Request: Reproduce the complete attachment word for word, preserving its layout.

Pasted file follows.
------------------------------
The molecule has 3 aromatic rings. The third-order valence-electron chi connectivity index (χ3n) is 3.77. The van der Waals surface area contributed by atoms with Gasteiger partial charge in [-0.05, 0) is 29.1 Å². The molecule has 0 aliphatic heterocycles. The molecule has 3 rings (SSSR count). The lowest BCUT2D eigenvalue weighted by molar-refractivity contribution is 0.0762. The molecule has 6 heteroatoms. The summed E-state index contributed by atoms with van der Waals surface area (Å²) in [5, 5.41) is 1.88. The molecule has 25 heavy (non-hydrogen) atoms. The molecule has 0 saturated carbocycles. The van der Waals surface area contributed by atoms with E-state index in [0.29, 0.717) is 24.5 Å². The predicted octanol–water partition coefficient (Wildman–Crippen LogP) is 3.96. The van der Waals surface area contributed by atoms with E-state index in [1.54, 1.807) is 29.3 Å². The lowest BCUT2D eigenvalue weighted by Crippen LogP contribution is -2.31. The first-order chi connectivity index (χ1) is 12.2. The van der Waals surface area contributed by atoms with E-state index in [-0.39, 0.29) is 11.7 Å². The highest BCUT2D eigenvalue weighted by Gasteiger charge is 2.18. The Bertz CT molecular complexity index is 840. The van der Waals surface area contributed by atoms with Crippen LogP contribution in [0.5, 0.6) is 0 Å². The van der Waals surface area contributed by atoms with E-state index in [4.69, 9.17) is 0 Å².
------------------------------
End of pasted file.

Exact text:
The molecule has 3 aromatic rings. The third-order valence-electron chi connectivity index (χ3n) is 3.77. The van der Waals surface area contributed by atoms with Gasteiger partial charge in [-0.05, 0) is 29.1 Å². The molecule has 0 aliphatic heterocycles. The molecule has 3 rings (SSSR count). The lowest BCUT2D eigenvalue weighted by molar-refractivity contribution is 0.0762. The molecule has 6 heteroatoms. The summed E-state index contributed by atoms with van der Waals surface area (Å²) in [5, 5.41) is 1.88. The molecule has 25 heavy (non-hydrogen) atoms. The molecule has 0 saturated carbocycles. The van der Waals surface area contributed by atoms with E-state index in [0.29, 0.717) is 24.5 Å². The predicted octanol–water partition coefficient (Wildman–Crippen LogP) is 3.96. The van der Waals surface area contributed by atoms with E-state index in [1.54, 1.807) is 29.3 Å². The lowest BCUT2D eigenvalue weighted by Crippen LogP contribution is -2.31. The first-order chi connectivity index (χ1) is 12.2. The van der Waals surface area contributed by atoms with E-state index in [-0.39, 0.29) is 11.7 Å². The highest BCUT2D eigenvalue weighted by Gasteiger charge is 2.18. The Bertz CT molecular complexity index is 840. The van der Waals surface area contributed by atoms with Crippen LogP contribution in [0.5, 0.6) is 0 Å². The van der Waals surface area contributed by atoms with E-state index in [4.69, 9.17) is 0 Å².